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Implementation of polysystem structures in Enfield will facilitate grater access to GPs and deliver a broader range of services in community settings through co-ordinated pathways of care in line with Healthcare for London programme.
The actions to be taken are:
Development and implementation of effective commissioning arrangements based within 4 polysystems areas.
Developing new services and pathways in the Edmonton polysystem based around Evergreen Health Centre "joint hub" (areas of highest health and social need) for roll out across the Borough. This area has the highest health and social needs in Enfield and the next step will be to develop a model that indentifies the potential services that could be tackle the conditions and social needs prelevant in the area. Roll out of polysystems in the Borough will run parallel to improving pathways of care with local stakeholders.
Developing a premises infrastructure strategy that allows the introduction of more services. The work is going to be done in close co-operation with the Place Shaping strategy in Enfield Borough Council.
Aligning GP contracts to deliver high quality primary care.
These actions will lead to:
Improve access with longer and more convenient opening times;
More services available, including diagnostic tests and consultant input in practices;
Improved pathways of care where patients don't need to go to hospital so often;
These pathways will include more services for long term conditions and reduce inequalities;
The proposed model supports the Healthcare for London polysystem structure where by each area of Enfield will have a polysystem "hub" supporting surrounding 'spoke' practices. Practices within the polysystem can refer to any service introduced in either the hub or spokes and in some cases where it would be more economical. Gps from across the borough could refer into one polysystem service.
Improving long term condition pathways is a priority for NHS Enfield, in the context of the NHS London pathways and in accordance with the specific borough population. The following actions are proposed to take place in order to provide integrated healthcare pathways:
Rehabilitation services for major LTCs: respiratory, stroke and cardiac disease;
Acute Home Care service that enables patients to remain in their place of residence when a crisis has arisen;
End of life service that supports patients to die at home. This improves choice for the terminally ill and their families and will enable them to receive seamless, comprehensive care and access to advice and support 24/7.
Evidence states that the provision of rehabilitation services supports the reduction of readmissions and improved quality of life for the patients. We have existing pathways for heart failure and respiratory care, but neither had rehabilitation services as part of those pathways.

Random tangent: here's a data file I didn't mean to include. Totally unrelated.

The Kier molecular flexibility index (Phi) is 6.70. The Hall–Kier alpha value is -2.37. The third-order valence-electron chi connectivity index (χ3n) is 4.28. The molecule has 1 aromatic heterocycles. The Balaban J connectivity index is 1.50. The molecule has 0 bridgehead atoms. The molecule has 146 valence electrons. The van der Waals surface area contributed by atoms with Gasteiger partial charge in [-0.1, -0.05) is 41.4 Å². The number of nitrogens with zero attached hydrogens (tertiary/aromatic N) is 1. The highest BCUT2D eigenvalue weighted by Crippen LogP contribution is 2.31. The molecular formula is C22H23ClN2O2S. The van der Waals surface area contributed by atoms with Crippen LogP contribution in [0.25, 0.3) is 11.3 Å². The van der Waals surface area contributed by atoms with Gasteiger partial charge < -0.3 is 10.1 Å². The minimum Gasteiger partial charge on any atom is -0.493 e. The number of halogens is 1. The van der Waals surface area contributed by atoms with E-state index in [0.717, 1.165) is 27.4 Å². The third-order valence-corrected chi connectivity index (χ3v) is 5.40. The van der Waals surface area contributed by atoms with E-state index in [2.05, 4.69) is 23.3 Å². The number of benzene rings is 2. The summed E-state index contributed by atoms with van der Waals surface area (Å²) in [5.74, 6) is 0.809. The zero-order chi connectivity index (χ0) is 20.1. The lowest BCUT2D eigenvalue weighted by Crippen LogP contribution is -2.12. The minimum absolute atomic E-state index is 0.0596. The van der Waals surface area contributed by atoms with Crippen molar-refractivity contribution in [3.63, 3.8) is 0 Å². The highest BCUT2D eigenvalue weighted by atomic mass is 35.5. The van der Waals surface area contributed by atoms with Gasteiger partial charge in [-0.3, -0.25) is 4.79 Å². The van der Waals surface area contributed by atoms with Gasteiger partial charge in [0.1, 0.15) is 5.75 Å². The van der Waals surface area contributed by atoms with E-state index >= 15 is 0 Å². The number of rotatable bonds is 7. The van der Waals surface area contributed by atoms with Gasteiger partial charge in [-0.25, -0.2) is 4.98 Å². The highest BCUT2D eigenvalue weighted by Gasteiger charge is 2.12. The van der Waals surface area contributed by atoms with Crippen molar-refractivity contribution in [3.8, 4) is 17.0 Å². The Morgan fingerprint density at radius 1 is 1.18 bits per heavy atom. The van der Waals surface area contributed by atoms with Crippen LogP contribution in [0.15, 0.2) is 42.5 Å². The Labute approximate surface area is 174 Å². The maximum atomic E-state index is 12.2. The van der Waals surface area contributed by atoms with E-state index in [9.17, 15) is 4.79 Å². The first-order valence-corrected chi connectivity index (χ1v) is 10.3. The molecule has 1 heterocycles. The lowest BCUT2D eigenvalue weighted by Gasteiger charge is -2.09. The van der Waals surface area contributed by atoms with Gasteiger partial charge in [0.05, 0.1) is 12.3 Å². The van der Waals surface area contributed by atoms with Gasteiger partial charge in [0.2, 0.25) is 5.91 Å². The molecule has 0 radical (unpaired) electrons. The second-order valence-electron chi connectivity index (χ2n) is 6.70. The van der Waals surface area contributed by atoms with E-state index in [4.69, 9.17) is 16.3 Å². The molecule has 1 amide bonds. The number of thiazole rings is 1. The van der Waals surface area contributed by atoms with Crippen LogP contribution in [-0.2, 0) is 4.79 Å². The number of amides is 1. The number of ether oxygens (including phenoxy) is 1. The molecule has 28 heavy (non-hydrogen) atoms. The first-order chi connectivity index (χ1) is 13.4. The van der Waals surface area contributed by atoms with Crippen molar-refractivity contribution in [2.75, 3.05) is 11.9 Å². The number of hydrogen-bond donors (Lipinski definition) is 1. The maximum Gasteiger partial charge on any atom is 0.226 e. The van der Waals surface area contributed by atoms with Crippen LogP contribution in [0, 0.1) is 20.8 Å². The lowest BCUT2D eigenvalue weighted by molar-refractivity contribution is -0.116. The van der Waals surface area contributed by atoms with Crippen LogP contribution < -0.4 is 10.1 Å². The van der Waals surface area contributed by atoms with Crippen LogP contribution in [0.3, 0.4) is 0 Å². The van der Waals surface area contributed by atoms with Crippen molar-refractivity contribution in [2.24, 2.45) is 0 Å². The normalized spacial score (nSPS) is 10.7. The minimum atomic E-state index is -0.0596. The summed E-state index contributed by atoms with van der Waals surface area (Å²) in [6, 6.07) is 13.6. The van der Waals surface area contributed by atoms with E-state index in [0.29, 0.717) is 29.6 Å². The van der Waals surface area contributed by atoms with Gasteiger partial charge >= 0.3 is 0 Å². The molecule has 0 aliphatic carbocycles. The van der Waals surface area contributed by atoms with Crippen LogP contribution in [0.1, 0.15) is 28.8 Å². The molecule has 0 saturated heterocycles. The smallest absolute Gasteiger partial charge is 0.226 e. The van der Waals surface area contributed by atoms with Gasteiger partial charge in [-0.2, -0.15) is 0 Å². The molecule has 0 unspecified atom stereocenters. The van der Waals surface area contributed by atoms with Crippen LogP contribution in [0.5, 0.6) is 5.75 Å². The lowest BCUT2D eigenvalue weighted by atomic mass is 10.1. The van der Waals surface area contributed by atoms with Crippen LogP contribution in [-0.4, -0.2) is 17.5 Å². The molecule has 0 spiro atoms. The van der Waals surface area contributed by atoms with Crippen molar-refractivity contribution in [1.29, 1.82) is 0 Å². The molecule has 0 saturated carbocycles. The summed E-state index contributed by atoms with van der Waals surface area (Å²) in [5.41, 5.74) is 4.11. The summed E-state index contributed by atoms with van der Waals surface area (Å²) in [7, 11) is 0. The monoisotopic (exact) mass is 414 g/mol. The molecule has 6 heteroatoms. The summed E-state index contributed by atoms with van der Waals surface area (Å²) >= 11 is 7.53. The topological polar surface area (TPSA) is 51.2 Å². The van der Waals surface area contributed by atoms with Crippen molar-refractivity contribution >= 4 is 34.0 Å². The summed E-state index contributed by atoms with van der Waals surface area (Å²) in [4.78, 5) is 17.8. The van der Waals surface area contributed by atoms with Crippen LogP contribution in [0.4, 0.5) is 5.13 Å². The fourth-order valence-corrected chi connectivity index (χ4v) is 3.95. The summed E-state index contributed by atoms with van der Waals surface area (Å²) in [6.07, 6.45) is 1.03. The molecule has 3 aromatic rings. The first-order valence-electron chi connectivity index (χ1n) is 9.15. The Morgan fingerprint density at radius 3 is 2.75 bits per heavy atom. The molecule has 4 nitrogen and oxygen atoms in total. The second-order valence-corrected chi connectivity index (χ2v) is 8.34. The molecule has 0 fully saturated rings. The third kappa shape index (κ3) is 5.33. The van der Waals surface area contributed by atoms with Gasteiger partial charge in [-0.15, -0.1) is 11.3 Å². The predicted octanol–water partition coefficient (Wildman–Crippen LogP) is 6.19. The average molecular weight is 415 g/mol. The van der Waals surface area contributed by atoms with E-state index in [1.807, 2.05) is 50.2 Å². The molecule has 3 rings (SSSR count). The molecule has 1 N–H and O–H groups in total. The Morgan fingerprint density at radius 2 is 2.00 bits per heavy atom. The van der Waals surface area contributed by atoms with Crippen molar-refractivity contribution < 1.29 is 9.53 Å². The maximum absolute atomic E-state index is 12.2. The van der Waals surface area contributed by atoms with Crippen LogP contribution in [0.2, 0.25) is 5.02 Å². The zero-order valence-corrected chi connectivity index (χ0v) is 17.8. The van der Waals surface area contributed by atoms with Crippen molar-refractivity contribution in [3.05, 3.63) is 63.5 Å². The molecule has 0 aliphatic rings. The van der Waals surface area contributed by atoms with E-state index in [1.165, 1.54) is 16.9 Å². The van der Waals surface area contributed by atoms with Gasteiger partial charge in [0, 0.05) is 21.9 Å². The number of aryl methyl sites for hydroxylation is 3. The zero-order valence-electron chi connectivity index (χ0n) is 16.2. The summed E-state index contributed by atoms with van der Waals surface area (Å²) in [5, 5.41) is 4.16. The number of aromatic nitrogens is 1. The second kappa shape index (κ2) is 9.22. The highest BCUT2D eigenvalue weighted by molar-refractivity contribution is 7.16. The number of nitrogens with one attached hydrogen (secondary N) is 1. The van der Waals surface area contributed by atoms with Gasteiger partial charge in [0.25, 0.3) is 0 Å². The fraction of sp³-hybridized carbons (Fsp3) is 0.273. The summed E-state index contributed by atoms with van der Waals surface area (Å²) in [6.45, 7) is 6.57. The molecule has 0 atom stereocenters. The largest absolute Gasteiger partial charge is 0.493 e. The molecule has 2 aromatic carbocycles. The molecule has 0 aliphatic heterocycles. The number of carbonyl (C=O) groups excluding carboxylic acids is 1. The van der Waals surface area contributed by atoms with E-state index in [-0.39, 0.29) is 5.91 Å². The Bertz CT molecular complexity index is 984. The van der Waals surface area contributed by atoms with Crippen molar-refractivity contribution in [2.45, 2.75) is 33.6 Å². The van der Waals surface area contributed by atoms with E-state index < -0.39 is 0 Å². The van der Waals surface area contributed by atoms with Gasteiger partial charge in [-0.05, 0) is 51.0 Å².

The National Service Framework groups for CHD, respiratory disease and stroke all strongly support the provision of rehabilitative services. The NICE guidelines for CHD state that the optimum cost for CHD rehabilitation is £550 per patient. Enfield NHS had 314 acute admissions for MI in 2007/2008. It is estimated that approximately 10% of those were as a result of second MIs. The cost of provision for these patients would be £173,000 per annum at the NICE advised rate. The focus will be on reducing disability, improving patient's mobility and quality of life in an appropriate community environment. This service will support Lord Darzi's report in that community services will be built around the needs of the individual not the service.
Resister of change.
In order to change any NHS services four tests must be met. These tests are measuring:
The support for change by local commissioners;
Plans must be based on sound clinical evidence to improve outcomes for patients;
Strengthened public and clinical engagement on any proposal are present;
Patient's choices of where to be treated were considered when deciding how local NHS services should be arranged.
To meet these four tests a series of consultation will be carried out by the end of March 2011.
As more health care in provided at home or closer to home along agreed pathways of care, it will be essential to ensure that all the health professionals involved have access to an up to date patient record. IT system will have to support integrated care across Enfield borough. The main actions that will facilitate polysystem development are:
A rollout of the Summary Care Record - to be completed by May 2011.
A rollout of image exchange systems between hospitals and potentially polysystems. This will enable consistent patient care, for example between hyper acute stroke units and their networks - this will be implemented by April 2011.
Polysystem appointment systems - to be implemented by the end of 2011.